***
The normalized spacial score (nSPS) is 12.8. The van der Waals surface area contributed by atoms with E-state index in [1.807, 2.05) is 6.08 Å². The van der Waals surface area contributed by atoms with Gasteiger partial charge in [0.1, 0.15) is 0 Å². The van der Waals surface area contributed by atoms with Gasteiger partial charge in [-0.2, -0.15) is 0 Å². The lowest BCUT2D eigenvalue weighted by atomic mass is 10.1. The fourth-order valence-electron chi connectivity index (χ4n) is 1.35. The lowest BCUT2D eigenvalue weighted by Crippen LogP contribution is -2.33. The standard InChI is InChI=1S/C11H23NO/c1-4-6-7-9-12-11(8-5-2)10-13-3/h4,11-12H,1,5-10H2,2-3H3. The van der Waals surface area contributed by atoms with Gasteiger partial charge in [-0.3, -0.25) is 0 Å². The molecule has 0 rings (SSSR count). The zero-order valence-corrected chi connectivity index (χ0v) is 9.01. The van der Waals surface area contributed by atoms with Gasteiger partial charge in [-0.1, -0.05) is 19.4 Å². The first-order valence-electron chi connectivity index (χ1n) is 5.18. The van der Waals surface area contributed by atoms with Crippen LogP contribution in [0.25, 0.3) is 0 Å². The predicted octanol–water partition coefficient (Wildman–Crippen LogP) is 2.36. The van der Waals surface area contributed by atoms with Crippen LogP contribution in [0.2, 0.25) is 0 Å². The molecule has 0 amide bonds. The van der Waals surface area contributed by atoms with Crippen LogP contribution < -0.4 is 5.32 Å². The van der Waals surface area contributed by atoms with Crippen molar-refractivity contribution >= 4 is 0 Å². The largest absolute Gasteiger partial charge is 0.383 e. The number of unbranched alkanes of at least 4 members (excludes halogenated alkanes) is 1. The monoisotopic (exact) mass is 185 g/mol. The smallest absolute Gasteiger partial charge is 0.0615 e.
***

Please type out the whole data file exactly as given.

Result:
The normalized spacial score (nSPS) is 12.8. The van der Waals surface area contributed by atoms with E-state index in [1.807, 2.05) is 6.08 Å². The van der Waals surface area contributed by atoms with Gasteiger partial charge in [0.1, 0.15) is 0 Å². The van der Waals surface area contributed by atoms with Gasteiger partial charge in [-0.2, -0.15) is 0 Å². The lowest BCUT2D eigenvalue weighted by atomic mass is 10.1. The fourth-order valence-electron chi connectivity index (χ4n) is 1.35. The lowest BCUT2D eigenvalue weighted by Crippen LogP contribution is -2.33. The standard InChI is InChI=1S/C11H23NO/c1-4-6-7-9-12-11(8-5-2)10-13-3/h4,11-12H,1,5-10H2,2-3H3. The van der Waals surface area contributed by atoms with Gasteiger partial charge in [-0.3, -0.25) is 0 Å². The molecule has 0 rings (SSSR count). The zero-order valence-corrected chi connectivity index (χ0v) is 9.01. The van der Waals surface area contributed by atoms with Gasteiger partial charge in [-0.1, -0.05) is 19.4 Å². The first-order valence-electron chi connectivity index (χ1n) is 5.18. The van der Waals surface area contributed by atoms with Crippen LogP contribution in [0.25, 0.3) is 0 Å². The predicted octanol–water partition coefficient (Wildman–Crippen LogP) is 2.36. The van der Waals surface area contributed by atoms with Crippen LogP contribution in [0.2, 0.25) is 0 Å². The molecule has 0 amide bonds. The van der Waals surface area contributed by atoms with Crippen LogP contribution < -0.4 is 5.32 Å². The van der Waals surface area contributed by atoms with Crippen molar-refractivity contribution >= 4 is 0 Å². The largest absolute Gasteiger partial charge is 0.383 e. The number of unbranched alkanes of at least 4 members (excludes halogenated alkanes) is 1. The monoisotopic (exact) mass is 185 g/mol. The smallest absolute Gasteiger partial charge is 0.0615 e.